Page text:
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Chapter XXV.

Of the character of the sublimer prayer.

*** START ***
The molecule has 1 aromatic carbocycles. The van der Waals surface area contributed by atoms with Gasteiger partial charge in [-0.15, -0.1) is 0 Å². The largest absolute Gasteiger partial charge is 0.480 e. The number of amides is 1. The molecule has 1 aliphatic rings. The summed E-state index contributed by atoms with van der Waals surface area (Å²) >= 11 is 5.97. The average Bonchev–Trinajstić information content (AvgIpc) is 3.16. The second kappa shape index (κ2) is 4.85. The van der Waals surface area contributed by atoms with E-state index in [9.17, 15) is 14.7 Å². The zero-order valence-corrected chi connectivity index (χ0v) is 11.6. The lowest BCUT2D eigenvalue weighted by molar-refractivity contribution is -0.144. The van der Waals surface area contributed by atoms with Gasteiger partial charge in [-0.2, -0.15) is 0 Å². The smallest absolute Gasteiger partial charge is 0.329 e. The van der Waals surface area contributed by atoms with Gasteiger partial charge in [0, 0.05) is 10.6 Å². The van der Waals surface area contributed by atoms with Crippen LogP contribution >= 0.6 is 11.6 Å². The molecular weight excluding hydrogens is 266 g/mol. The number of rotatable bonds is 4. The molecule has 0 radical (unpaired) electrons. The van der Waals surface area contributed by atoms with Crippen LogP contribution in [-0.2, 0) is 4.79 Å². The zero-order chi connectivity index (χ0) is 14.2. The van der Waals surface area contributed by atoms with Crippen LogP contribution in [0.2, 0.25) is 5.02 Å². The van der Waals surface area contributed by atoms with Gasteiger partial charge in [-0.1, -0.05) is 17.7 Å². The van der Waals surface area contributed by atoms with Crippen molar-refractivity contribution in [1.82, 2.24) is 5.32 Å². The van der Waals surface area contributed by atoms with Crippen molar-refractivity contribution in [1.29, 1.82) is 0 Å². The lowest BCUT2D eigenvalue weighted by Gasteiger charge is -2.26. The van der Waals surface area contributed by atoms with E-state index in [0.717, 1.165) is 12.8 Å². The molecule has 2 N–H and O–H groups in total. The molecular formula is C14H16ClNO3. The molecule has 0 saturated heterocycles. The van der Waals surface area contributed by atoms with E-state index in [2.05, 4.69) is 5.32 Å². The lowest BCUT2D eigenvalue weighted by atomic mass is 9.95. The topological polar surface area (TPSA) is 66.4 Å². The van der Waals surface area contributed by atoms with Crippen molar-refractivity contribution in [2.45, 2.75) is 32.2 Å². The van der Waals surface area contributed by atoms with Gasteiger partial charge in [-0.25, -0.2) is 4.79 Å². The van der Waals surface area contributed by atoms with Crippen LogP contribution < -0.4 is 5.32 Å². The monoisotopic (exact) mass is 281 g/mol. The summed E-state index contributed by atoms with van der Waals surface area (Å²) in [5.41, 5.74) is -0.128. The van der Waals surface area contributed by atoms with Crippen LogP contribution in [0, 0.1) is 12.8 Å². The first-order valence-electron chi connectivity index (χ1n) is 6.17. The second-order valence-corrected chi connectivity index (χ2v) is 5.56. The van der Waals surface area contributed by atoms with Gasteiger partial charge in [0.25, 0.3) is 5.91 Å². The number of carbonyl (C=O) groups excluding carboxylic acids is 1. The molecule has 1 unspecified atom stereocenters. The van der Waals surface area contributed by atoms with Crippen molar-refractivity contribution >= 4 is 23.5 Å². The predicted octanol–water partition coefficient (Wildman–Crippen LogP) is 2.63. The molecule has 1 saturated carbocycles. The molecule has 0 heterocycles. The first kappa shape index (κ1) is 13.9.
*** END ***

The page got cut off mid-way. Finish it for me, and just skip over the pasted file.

This prayer then though it seems to contain all the fulness of perfection, as being what was originated and appointed by the Lord’s own authority, yet lifts those to whom it belongs to that still higher condition of which we spoke above, and carries them on by a loftier stage to that ardent prayer which is known and tried by but very few, and which to speak more truly is ineffable; which transcends all human thoughts, and is distinguished, I will not say by any sound of the voice, but by no movement of the tongue, or utterance of words, but which the mind enlightened by the infusion of that heavenly light describes in no human and confined language, but pours forth richly as from copious fountain in an accumulation of thoughts, and ineffably utters to God, expressing in the shortest possible space of time such great things that the mind when it returns to its usual condition cannot easily utter or relate. And this condition our Lord also similarly prefigured by the form of those supplications which, when he retired alone in the mountain He is said to have poured forth in silence, and when being in an agony of prayer He shed forth even drops of blood, as an example of a purpose which it is hard to imitate.

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